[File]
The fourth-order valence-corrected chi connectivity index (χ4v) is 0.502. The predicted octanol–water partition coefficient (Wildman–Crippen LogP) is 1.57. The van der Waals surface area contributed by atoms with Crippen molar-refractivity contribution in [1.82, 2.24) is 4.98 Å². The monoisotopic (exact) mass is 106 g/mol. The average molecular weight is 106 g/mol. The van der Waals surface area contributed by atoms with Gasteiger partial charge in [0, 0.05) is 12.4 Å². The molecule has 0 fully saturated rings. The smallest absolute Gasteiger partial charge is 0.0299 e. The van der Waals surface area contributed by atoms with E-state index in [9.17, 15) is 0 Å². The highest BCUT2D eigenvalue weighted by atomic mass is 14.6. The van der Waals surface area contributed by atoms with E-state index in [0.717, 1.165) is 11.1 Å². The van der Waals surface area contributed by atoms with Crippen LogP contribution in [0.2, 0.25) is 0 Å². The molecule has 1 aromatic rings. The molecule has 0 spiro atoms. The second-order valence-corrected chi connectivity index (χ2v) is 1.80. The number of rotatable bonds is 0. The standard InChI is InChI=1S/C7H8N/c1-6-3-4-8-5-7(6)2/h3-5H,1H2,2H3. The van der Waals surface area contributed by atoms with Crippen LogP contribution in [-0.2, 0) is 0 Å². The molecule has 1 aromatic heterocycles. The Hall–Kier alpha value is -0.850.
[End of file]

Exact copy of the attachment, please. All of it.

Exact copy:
The fourth-order valence-corrected chi connectivity index (χ4v) is 0.502. The predicted octanol–water partition coefficient (Wildman–Crippen LogP) is 1.57. The van der Waals surface area contributed by atoms with Crippen molar-refractivity contribution in [1.82, 2.24) is 4.98 Å². The monoisotopic (exact) mass is 106 g/mol. The average molecular weight is 106 g/mol. The van der Waals surface area contributed by atoms with Gasteiger partial charge in [0, 0.05) is 12.4 Å². The molecule has 0 fully saturated rings. The smallest absolute Gasteiger partial charge is 0.0299 e. The van der Waals surface area contributed by atoms with E-state index in [9.17, 15) is 0 Å². The highest BCUT2D eigenvalue weighted by atomic mass is 14.6. The van der Waals surface area contributed by atoms with E-state index in [0.717, 1.165) is 11.1 Å². The van der Waals surface area contributed by atoms with Crippen LogP contribution in [0.2, 0.25) is 0 Å². The molecule has 1 aromatic rings. The molecule has 0 spiro atoms. The second-order valence-corrected chi connectivity index (χ2v) is 1.80. The number of rotatable bonds is 0. The standard InChI is InChI=1S/C7H8N/c1-6-3-4-8-5-7(6)2/h3-5H,1H2,2H3. The van der Waals surface area contributed by atoms with Crippen LogP contribution in [-0.2, 0) is 0 Å². The molecule has 1 aromatic heterocycles. The Hall–Kier alpha value is -0.850.